• I have to agree with you Erin. While it may not be for everyone, it certainly helps with something catastrophic such as cancer. We have a Malamute who is a yr and a half now. He had his first grand mal seizure while we were trying to decide which insurance to go with. So needless to say, we could not get coverage after that. He has cost us a little over $25,000 in the year and 4 months we have had him. Our oldest boy (12 yr old Malmute/GSD) had a lung tumor removed in March and is now goig through chemo. No insurance on him either. We have spent close to $8,000 on him in the last 5 months.We’ve maxed our credit cards, exhausted our savings and had to increase our credit line twice. Had we had insurance, it wouldn’t have hurt us near as much (financially speaking, of course). Just make an informed decision and don’t just “follow the masses” because it seems to be the “it” thing. Will everyone need the insurance? No… but for those of us who do, it’s a good option. I will certainly have insurance on the next furbaby I have.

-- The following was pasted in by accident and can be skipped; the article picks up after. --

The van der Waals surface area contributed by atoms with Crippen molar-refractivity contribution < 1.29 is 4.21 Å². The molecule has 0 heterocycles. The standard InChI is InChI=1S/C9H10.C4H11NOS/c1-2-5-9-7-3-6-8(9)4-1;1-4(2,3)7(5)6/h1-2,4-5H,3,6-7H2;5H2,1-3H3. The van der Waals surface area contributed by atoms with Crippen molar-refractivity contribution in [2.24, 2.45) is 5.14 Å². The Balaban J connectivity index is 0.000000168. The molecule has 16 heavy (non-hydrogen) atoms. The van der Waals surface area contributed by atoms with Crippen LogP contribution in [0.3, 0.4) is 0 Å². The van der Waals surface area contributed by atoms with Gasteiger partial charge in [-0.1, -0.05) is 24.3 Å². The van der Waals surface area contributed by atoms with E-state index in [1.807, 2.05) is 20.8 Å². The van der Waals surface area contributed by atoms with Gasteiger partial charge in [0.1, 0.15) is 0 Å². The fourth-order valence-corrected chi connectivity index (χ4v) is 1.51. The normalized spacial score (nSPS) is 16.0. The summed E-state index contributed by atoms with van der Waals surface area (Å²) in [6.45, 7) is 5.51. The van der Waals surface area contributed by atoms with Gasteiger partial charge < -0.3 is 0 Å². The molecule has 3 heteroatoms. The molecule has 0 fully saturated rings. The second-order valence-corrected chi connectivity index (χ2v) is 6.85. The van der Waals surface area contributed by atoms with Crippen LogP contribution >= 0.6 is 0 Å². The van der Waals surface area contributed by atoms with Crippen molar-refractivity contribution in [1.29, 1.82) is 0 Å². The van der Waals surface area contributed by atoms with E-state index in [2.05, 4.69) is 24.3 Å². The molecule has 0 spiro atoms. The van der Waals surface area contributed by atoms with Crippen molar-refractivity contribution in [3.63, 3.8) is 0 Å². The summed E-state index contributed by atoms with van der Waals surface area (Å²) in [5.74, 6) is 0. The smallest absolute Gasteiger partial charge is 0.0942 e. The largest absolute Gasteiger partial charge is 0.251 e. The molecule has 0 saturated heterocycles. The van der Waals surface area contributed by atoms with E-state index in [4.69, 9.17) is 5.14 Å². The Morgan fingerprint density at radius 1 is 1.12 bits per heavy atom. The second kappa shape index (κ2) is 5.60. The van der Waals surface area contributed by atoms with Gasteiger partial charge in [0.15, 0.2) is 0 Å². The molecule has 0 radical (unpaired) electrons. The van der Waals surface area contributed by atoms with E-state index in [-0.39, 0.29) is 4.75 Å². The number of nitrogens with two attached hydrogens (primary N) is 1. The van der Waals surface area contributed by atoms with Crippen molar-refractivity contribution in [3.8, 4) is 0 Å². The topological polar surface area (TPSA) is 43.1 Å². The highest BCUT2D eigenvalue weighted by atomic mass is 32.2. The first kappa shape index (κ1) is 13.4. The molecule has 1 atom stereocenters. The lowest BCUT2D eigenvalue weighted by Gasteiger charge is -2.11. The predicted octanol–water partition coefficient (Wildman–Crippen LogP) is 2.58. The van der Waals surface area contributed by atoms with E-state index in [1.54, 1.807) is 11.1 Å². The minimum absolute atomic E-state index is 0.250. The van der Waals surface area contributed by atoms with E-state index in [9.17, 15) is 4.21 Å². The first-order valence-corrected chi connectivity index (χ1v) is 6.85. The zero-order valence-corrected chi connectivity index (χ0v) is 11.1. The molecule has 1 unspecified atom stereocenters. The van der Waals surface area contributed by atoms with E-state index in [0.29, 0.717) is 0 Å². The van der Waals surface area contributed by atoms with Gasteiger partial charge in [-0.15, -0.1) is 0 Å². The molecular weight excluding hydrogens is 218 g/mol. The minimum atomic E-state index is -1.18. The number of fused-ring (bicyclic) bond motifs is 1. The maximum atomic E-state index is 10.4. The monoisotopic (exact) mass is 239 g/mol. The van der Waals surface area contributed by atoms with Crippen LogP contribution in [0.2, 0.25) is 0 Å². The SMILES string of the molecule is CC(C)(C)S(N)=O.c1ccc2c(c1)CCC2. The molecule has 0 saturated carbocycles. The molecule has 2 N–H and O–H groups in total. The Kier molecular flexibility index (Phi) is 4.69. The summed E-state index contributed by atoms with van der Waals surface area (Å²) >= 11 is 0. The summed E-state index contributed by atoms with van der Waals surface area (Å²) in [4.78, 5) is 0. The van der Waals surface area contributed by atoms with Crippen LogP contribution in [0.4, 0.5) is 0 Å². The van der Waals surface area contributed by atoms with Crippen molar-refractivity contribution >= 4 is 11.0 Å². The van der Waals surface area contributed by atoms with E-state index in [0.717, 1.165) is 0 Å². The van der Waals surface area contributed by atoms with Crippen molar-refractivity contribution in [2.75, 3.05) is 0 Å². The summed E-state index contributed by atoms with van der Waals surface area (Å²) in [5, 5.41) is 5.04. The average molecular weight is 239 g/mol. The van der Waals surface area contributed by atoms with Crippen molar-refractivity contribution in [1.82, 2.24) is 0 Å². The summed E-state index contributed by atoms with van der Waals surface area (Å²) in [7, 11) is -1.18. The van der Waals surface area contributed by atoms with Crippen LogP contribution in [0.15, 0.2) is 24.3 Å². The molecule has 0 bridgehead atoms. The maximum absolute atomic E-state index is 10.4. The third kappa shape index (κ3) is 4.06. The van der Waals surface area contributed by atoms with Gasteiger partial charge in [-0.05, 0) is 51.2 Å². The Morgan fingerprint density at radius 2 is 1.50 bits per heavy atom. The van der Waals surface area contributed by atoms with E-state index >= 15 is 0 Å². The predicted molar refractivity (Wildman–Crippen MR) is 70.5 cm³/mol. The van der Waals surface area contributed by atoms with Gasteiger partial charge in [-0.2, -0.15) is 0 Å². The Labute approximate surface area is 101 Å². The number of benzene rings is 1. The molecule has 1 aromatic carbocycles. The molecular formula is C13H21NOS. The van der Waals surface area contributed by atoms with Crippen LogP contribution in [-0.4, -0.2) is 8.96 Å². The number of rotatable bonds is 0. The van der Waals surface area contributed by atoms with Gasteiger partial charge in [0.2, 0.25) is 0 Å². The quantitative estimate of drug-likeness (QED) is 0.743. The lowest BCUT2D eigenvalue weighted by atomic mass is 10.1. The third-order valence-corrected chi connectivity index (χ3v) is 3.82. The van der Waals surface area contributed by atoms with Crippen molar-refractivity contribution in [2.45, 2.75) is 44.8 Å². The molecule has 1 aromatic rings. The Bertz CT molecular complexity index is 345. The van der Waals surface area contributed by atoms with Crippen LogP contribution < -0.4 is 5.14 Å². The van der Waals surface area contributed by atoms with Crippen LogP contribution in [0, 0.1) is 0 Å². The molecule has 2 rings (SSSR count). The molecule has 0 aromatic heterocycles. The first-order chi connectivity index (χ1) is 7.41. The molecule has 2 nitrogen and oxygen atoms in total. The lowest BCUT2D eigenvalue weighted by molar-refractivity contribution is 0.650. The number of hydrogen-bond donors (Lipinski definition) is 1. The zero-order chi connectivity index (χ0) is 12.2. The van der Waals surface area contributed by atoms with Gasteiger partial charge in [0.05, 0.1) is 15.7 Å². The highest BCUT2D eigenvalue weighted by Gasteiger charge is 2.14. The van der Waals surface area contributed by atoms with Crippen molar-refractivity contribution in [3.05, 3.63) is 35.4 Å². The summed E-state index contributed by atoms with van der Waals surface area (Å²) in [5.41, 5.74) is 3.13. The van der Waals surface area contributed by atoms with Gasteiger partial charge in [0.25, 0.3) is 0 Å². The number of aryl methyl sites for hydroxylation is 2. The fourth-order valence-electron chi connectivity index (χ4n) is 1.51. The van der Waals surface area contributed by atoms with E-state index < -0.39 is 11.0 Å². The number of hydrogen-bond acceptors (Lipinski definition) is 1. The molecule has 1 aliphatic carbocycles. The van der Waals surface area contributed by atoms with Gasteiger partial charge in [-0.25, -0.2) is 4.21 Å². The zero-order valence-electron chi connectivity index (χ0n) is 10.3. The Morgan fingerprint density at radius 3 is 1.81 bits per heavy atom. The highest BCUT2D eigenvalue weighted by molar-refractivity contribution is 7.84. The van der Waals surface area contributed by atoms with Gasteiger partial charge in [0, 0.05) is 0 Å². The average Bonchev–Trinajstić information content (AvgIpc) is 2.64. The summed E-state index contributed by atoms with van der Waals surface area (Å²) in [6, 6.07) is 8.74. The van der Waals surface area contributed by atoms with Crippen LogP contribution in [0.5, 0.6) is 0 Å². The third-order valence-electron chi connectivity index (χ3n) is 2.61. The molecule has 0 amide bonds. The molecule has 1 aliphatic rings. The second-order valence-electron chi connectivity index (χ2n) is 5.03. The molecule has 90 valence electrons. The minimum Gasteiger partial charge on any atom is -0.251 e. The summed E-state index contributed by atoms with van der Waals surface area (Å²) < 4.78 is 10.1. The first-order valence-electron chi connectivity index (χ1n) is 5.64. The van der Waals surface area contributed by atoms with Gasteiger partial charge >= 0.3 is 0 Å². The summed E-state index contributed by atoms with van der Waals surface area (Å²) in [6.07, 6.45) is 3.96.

2. I am with VPI now but it looks like I’m heading this way too. My cat developed a skin issue and the cap is $150 per year. My first appointment was $130. Where does that leave me? That’s crazy and useless.

  3. I have a policy with VPI. I almost cancelled this year because of this very reason…. it’s more cost effective to put the money in a checking or savings account dedicated to your animal to cover bills. But low and behold my Otto needed surgery this year… the plan more than paid for itself. So this year, I will keep the policy. Actually the past two years it’s paid for itself. So for now I will keep the policy.